And if you're coming on this entry sometime in futurity when the sale & so forth is past, still go thou, and check out what's happening at 'Honor Your Inner Magpie', or what was happening back in the day …

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Wednesday, May 06, 2009
Science & Technology, destroying Wonder, Beauty, Art & History

Religion & History through Science

Have you seen the new comprehensive interactive three-dimensional image/model of the Saint Domitilla catacombs, made using laser scanners & digital images by a team lead by Dr Norbert Zimmerman of the Vienna Academy of Sciences (Österreichische Akademie der Wissenschaften — ÖAW on Totenstadt )? (BBC story; START-Projekt site. I find Fig. 9 particularly impressive.) Google may have made an offer already (Google UnderEarth? Google AncientEarth?).

Local Hero: They're using 3DM Analyst from ADAM Technology in Perth, Western Australia, to generate high-resolution 3D photo models. It sounds like great fun: "the same camera and software can be used for the smallest projects, in the order of 30 microns (over 1,000 points per square millimetre), up to large projects spanning several kilometres." My optimist senses wonderful and amazing possibilities; my cynic sees baby-sized Hello Kitty dolls personalized with your daughter's face; my pessimist foresees even darker and dirtier uses.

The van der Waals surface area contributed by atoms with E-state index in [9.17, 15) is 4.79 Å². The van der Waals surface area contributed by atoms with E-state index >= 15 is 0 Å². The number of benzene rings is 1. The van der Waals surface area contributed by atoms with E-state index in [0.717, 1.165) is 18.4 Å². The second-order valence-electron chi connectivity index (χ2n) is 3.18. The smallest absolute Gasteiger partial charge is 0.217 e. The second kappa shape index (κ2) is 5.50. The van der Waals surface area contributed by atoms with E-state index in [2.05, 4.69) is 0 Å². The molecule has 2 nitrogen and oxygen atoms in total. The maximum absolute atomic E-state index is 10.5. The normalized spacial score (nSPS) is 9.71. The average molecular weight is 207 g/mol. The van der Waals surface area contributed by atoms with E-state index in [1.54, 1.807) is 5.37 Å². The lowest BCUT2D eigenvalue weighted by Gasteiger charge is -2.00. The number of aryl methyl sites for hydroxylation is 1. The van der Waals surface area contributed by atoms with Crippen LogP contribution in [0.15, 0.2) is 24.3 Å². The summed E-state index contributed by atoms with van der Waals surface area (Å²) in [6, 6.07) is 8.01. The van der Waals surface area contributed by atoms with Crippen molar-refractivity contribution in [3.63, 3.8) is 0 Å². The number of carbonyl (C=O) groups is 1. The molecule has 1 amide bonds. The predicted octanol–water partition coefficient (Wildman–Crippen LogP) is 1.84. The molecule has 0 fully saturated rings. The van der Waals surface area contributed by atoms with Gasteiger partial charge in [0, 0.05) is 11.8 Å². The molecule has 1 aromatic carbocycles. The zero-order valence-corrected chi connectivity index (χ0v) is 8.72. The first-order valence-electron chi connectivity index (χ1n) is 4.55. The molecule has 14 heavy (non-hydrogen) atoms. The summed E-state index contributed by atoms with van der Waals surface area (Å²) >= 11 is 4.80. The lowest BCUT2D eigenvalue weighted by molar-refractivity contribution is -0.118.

Art through Science

A video of an installation, 9 was 6 if (by Swedish artist Christian Andersson), from the "it's not a blog" of Mattias Rickardsson - nu även digital at www.analogue.org/ mr

A kinetic sculpture at the BMW Museum, recorded on the ART+COM site. It is made from "714 metal spheres, hanging from thin steel wires attached to individually-controlled stepper motors, and covers an area of six square metres".

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 / . Lives in Australia/New South Wales/Sydney, speaks English. Eye color is hazel. I am what my mother calls unique. My interests are photography, reading, natural history/land use, town planning, sustainability.

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Australia, New South Wales, Sydney, English, photography, reading, natural history, land use, town planning, sustainability.